What a delightful little book! You can borrow or read it at Internet Archive.
Democracy works (entre nous)– When a knowing intelligent few Tell the people: ‘You rule!’ And each plebeian fool Says: ‘Right, Guv’nor, what must we do?’ — W. Steward in The Penguin Book of Limericks, E.O. Parrott, ed., Bloomsbury Books, London, 1991.
Flagrant Notice Suggested for City Traffic Lights The light was red but he was green, Or bold, or crazy, maybe mean. Well, anyhow, on through he sped To hit a truck. And now he’s dead. The author of this little oddity was William Wade who apparently earned his bachelor’s degree from William Harvey College in
Independence by A.A. Milne I never did, I never did, I never did like “Now take care, dear!” I never did, I never did, I never did want “Hold-my-hand”; I never did, I never did, I never did think much of “Not up there, dear!” It’s no good saying it. They don’t understand.
Politeness If people ask me I always tell them: “Quite well, thank you, I’m very glad to say.” If people ask me, I always answer, “Quite well, thank you, how are you today?” I always answer, I always tell them, If they ask me Politely…. BUT SOMETIMES I wish That they wouldn’t A.A. Milne (author
From Frankly Speaking by William Wade (1936)– just another crappy old book of poetry
Contemplation by William Wade Eternities had passed, it seemed. I sat and watched my watch and dreamed. I twinged my fingers, twirled my chain, And twinged and twirled and twinged again, Till apprehension of my fate Had caused the ruffling of my pate, When suddenly amid my woe The wife appeared all dressed to go!
I draw your attention to the last line on the page: Memorize this poem. The book is Our Language: First Book by Lida B. NcMurry and F.T. Norvell (1905). It is a beginning grammar / usage / reader covering such things as story telling, sentence and paragraph structure, capitalization, punctuation, and so forth. Throughout the
It Couldn’t Be Done by Edgar Guest Somebody said that it couldn’t be done But he with a chuckle replied That “maybe it couldn’t,” but he would be one Who wouldn’t say so till he’d tried. So he buckled right in with the trace of a grin On his face. If he worried he hid
It is rainy and dreary– and quiet– here on the Farm this morning and my work is nearly finished so I was thumbing through a books of poems wondering if I might find one suitable for the day. The Day is Done by Henry Wadsworth Longfellow The day is done, and the darkness Falls from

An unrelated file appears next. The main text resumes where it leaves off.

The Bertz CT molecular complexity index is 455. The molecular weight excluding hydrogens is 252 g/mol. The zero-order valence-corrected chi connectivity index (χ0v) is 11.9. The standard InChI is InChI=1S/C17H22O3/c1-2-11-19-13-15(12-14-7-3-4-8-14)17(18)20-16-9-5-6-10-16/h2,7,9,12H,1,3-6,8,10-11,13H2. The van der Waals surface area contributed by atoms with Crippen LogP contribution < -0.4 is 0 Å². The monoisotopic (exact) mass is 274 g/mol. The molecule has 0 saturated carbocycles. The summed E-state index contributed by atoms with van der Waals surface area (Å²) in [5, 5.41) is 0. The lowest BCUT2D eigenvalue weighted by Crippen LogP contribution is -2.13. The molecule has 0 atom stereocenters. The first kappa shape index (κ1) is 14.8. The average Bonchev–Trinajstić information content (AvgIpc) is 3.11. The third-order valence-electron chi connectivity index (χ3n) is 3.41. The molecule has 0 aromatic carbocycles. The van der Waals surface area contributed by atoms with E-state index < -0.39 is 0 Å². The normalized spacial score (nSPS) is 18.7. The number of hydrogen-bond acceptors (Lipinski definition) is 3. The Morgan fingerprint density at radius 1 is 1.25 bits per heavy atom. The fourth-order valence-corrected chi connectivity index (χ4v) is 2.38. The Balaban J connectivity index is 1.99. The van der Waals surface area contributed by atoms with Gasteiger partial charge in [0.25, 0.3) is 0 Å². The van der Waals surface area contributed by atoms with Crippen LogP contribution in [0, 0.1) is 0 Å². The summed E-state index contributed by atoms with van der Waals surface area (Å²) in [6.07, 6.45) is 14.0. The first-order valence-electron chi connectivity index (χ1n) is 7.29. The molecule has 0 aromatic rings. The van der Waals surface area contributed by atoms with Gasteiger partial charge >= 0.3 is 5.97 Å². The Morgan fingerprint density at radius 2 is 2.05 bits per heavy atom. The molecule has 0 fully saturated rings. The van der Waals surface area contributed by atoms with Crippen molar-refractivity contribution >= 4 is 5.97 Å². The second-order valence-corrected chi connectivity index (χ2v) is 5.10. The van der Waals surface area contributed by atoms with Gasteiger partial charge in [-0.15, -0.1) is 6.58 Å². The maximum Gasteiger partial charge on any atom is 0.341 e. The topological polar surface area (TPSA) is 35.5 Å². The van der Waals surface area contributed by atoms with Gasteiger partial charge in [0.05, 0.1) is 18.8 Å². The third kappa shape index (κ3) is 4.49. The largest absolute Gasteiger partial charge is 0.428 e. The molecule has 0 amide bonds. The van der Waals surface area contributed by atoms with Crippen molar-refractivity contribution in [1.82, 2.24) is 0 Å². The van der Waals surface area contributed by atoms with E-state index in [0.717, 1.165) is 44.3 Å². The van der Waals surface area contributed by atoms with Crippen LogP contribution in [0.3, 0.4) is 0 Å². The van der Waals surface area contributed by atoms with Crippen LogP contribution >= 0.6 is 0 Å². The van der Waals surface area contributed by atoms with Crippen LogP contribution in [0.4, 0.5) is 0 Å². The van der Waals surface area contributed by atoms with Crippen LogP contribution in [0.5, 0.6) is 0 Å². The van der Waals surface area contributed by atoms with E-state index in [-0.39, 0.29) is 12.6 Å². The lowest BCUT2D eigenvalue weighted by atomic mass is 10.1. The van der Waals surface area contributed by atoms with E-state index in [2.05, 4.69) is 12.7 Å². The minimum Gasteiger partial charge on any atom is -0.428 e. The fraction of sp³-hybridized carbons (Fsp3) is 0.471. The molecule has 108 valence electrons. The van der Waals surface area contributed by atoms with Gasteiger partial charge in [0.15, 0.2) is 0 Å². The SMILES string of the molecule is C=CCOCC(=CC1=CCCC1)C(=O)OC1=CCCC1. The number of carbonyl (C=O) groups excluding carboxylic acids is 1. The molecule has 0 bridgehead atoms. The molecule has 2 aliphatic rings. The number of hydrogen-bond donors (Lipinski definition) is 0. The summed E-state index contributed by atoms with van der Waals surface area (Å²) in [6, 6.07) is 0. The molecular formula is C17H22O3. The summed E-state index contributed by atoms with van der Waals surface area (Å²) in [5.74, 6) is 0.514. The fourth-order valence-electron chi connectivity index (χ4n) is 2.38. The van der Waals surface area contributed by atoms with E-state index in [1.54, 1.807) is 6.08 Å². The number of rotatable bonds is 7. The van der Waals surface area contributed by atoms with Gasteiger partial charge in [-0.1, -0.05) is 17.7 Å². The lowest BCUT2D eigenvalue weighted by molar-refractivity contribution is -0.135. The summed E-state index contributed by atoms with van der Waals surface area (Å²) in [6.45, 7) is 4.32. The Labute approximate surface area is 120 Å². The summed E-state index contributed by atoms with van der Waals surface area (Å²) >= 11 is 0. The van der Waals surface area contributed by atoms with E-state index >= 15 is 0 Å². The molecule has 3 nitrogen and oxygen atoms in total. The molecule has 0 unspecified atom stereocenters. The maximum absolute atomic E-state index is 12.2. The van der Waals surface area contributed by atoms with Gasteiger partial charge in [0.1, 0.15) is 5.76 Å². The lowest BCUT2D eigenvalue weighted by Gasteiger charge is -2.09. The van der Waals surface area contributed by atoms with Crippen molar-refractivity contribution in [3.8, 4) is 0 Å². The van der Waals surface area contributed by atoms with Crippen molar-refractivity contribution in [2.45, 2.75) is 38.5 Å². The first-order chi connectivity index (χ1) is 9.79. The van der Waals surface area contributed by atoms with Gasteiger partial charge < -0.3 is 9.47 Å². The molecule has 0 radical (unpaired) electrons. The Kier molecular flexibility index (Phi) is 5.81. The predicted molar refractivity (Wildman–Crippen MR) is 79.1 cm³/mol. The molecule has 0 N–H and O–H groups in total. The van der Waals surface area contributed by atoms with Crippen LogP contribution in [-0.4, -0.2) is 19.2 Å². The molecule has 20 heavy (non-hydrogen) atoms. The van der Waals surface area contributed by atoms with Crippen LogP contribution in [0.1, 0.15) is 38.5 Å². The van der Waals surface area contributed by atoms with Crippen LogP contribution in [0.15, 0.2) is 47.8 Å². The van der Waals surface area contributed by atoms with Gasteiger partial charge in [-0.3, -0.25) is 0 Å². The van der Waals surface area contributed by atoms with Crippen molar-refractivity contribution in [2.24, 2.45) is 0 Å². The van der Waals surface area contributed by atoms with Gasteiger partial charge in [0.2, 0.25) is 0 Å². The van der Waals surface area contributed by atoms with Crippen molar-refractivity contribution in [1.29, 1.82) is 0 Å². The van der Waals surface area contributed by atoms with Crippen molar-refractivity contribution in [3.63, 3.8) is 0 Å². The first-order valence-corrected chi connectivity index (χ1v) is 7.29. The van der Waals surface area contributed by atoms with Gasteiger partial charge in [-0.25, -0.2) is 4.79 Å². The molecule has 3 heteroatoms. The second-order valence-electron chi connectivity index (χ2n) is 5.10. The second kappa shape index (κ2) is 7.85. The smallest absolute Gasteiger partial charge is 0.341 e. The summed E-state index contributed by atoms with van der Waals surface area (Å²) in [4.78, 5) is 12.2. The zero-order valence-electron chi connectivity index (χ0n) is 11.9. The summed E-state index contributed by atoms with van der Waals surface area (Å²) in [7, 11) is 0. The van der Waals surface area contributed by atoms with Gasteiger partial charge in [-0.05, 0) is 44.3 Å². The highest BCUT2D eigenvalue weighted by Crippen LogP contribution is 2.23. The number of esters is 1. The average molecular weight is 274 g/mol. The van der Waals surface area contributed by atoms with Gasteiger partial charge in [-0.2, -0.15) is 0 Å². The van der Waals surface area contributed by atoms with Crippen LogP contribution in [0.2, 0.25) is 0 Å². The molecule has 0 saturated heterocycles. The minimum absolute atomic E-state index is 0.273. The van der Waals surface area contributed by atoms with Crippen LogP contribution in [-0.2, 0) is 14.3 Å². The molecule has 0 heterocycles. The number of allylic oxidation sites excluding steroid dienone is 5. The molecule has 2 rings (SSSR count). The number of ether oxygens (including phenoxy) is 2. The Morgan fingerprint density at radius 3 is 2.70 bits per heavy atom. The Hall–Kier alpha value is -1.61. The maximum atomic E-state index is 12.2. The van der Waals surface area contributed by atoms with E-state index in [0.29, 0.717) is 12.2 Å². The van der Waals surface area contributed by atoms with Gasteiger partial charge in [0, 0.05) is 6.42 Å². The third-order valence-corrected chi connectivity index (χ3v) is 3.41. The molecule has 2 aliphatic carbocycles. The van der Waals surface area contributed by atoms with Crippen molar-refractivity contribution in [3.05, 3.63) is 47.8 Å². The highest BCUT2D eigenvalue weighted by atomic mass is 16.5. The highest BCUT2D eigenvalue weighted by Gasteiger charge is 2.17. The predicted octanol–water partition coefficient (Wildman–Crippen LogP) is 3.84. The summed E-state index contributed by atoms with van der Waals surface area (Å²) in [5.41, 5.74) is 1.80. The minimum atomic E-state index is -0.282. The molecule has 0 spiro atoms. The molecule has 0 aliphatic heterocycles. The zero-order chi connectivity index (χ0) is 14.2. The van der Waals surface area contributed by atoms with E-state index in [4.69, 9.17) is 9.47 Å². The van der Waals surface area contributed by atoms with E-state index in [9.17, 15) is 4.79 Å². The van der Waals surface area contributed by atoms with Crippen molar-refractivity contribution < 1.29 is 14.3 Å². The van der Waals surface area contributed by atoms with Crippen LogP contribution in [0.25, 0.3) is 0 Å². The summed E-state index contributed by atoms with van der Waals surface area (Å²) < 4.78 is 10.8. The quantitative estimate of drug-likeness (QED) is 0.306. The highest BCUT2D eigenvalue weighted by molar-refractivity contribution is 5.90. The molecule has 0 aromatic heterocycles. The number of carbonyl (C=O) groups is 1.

Hallowe’en by Harry Behn Tonight is the night When dead leaves fly Like witches on switches Across the sky, When elf and sprite Flit through the night On a moony sheen. Tonight is the night When leaves make a sound Like a gnome in his home Under the ground, When spooks and trolls Creep out
In Our Wonder World: A Library of Knowledge in Ten Volumes Volume Six Sports and Pastimes Indoors and Out (1923, p267) “Hallowe’en” is Robert Burns’ classic (and quite long) poem which references many old superstitions about Halloween. The entire poem with a wee bit o’ commentary is here. Fun stuff!
Broomstick Time On Halloween the witches fly Like withered leaves across the sky, Each with a broomstick for a steed That gallops at tremendous speed. Although I don’t approve of witches Who wear tall hats and live in ditches, Still I am glad there is a day When broomsticks have a chance to play. Witch
As a follow up to a post from yesterday, I give you Ike Walton’s Prayer by James Whitcomb Riley I crave, dear Lord, No boundless hoard Of gold and gear, Nor jewels fine, Nor lands, nor kine, Nor treasure-heaps of anything.- Let but a little hut be mine Where at the hearthstore I may hear
Trees by Joyce Kilmer I think that I shall never see A poem lovely as a tree. A tree whose hungry mouth is prest Against the earth’s sweet flowing breast; A tree that looks at God all day, And lifts her leafy arms to pray; A tree that may in Summer wear A nest of
Today is the anniversary of Robert Frost’s birth in 1875. When the first edition of Anniversaries and Holidays was published (1928), Frost was only 53 years old. I looked around for something a bit more obscure than “The Road Not Taken” but then I read the poem, written in 1916– ha! Ninety-nine years ago!– and
Today is Lady Day. Lady Day Here’s Lady Day Go meekly, Think sweetly, Talk kindly, Look mildly, And love your baby Like Our Lady On Lady Day. from The New Book of Days (Eleanor Farjeon, 1941)
I’ve just become aware that not every child knows the idiom “in like a lion, out like a lamb” as it refers to weather during the month of March. How can this be?
just words. Right?